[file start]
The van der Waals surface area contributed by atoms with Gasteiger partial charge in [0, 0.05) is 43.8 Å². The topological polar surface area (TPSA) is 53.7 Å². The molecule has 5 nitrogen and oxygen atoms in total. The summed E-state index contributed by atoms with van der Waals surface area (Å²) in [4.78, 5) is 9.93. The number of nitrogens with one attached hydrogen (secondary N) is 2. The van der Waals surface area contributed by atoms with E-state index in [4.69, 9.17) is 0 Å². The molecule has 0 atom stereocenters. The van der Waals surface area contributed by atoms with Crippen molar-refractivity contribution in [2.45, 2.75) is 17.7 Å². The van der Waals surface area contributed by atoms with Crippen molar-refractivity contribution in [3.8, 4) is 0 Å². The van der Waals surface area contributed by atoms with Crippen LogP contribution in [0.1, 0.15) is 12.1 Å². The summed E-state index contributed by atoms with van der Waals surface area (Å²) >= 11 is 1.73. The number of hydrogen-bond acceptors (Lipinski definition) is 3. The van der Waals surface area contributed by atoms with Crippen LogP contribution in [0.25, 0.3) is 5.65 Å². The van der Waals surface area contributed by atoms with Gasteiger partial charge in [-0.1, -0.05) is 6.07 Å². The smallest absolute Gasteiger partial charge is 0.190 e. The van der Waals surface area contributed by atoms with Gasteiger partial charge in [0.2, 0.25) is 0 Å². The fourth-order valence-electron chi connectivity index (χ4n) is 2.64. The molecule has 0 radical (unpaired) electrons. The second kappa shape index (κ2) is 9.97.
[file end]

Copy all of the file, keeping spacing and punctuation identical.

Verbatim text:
The van der Waals surface area contributed by atoms with Gasteiger partial charge in [0, 0.05) is 43.8 Å². The topological polar surface area (TPSA) is 53.7 Å². The molecule has 5 nitrogen and oxygen atoms in total. The summed E-state index contributed by atoms with van der Waals surface area (Å²) in [4.78, 5) is 9.93. The number of nitrogens with one attached hydrogen (secondary N) is 2. The van der Waals surface area contributed by atoms with E-state index in [4.69, 9.17) is 0 Å². The molecule has 0 atom stereocenters. The van der Waals surface area contributed by atoms with Crippen molar-refractivity contribution in [2.45, 2.75) is 17.7 Å². The van der Waals surface area contributed by atoms with Crippen molar-refractivity contribution in [3.8, 4) is 0 Å². The van der Waals surface area contributed by atoms with Crippen LogP contribution in [0.1, 0.15) is 12.1 Å². The summed E-state index contributed by atoms with van der Waals surface area (Å²) >= 11 is 1.73. The number of hydrogen-bond acceptors (Lipinski definition) is 3. The van der Waals surface area contributed by atoms with Crippen LogP contribution in [0.25, 0.3) is 5.65 Å². The van der Waals surface area contributed by atoms with Gasteiger partial charge in [-0.1, -0.05) is 6.07 Å². The smallest absolute Gasteiger partial charge is 0.190 e. The van der Waals surface area contributed by atoms with Gasteiger partial charge in [0.2, 0.25) is 0 Å². The fourth-order valence-electron chi connectivity index (χ4n) is 2.64. The molecule has 0 radical (unpaired) electrons. The second kappa shape index (κ2) is 9.97.